In August 2019 Arlene Tucker and Anastasia Artemeva visited the renewed Vankila Museo Prison museum in Hämeenlinna. This trip was a part of the Agents of Diversity course organised by GAP, Culture for All and Research center Cupore and focused on inclusion in an art institution.
The city of Hämeenlinna has always been known as a prison and garrison city, because these activities have been tightly connected to Häme Castle since the Middle Ages, when it was built. The Castle was used as a prison from the 1830s until 1972. In 1979, the Main Castle was opened as a museum managed by the National Museum of Finland.
Many criminals known from history have served their sentences here, such as murderer Matti Haapoja and Ostrobothnian knife-fighters Isoo-Antti and Rannanjärvi. Poet Elvi Sinervo and sleeping preacher Maria Åkerblom are among the best known female prisoners of the Castle.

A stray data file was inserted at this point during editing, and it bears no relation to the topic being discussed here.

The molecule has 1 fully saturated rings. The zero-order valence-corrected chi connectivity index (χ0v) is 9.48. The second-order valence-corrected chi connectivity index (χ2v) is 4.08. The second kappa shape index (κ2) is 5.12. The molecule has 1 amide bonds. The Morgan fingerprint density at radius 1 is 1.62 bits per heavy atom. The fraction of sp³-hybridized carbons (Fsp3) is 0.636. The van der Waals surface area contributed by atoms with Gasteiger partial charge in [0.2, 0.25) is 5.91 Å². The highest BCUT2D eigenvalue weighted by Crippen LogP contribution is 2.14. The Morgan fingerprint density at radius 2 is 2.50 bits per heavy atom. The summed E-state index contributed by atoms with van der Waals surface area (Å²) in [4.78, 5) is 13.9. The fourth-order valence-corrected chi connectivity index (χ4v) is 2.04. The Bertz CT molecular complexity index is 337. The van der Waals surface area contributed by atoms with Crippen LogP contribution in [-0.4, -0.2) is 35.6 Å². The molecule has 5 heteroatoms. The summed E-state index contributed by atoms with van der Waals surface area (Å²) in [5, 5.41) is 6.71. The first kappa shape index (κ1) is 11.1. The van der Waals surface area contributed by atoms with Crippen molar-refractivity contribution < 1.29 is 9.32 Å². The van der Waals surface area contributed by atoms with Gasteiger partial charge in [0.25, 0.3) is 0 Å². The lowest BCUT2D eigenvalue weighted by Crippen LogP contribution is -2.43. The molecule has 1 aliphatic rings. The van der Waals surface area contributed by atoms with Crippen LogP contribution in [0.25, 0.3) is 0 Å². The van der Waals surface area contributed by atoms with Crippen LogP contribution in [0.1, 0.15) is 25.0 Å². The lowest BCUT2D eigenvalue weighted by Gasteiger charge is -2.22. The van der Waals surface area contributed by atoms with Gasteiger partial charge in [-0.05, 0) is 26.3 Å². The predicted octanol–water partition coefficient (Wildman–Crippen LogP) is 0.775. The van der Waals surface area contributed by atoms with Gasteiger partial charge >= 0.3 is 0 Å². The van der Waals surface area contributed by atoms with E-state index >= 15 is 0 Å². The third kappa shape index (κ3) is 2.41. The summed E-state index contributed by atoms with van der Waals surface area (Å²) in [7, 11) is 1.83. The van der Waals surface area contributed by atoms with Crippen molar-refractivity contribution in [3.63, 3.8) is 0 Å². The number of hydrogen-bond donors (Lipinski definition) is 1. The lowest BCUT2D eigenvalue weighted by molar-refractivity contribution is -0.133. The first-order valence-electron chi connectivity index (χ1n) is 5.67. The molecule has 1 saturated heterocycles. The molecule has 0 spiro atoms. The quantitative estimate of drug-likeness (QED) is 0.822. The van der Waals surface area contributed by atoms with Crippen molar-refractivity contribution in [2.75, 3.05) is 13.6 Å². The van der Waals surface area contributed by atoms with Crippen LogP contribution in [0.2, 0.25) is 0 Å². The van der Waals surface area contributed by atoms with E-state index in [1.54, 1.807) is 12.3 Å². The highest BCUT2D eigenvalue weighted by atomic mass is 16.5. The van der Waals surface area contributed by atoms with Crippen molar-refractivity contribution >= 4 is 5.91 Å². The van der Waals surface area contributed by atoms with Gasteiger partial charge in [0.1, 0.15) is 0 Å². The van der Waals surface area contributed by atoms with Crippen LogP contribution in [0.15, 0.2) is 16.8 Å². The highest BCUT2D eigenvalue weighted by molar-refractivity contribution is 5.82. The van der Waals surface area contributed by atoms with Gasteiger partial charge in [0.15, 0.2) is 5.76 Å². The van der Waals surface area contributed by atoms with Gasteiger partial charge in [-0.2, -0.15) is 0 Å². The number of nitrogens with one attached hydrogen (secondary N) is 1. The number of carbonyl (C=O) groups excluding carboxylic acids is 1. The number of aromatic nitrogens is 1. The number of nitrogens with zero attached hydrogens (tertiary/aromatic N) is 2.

In the early stages of the operation of the Prison, which was also called the Hämeenlinna penal labour prison, an example was taken from American prisons, where cells were grouped on either side of a central corridor. Previously, the prisoners had lived in shared dormitories. Today, the history and stories of prison life live on in the writings on the walls, the items, and the lived-in cells.
Art on the wall of a corridor where the prisoners waited to be released or tranferred to another facility.
Some cells have been preserved in their original state of the years 1980 -1990 and still contain prisoners‘ personal belongings.
The guards’ room
Items sold in the giftshop are made by inmates in prisons in Finland.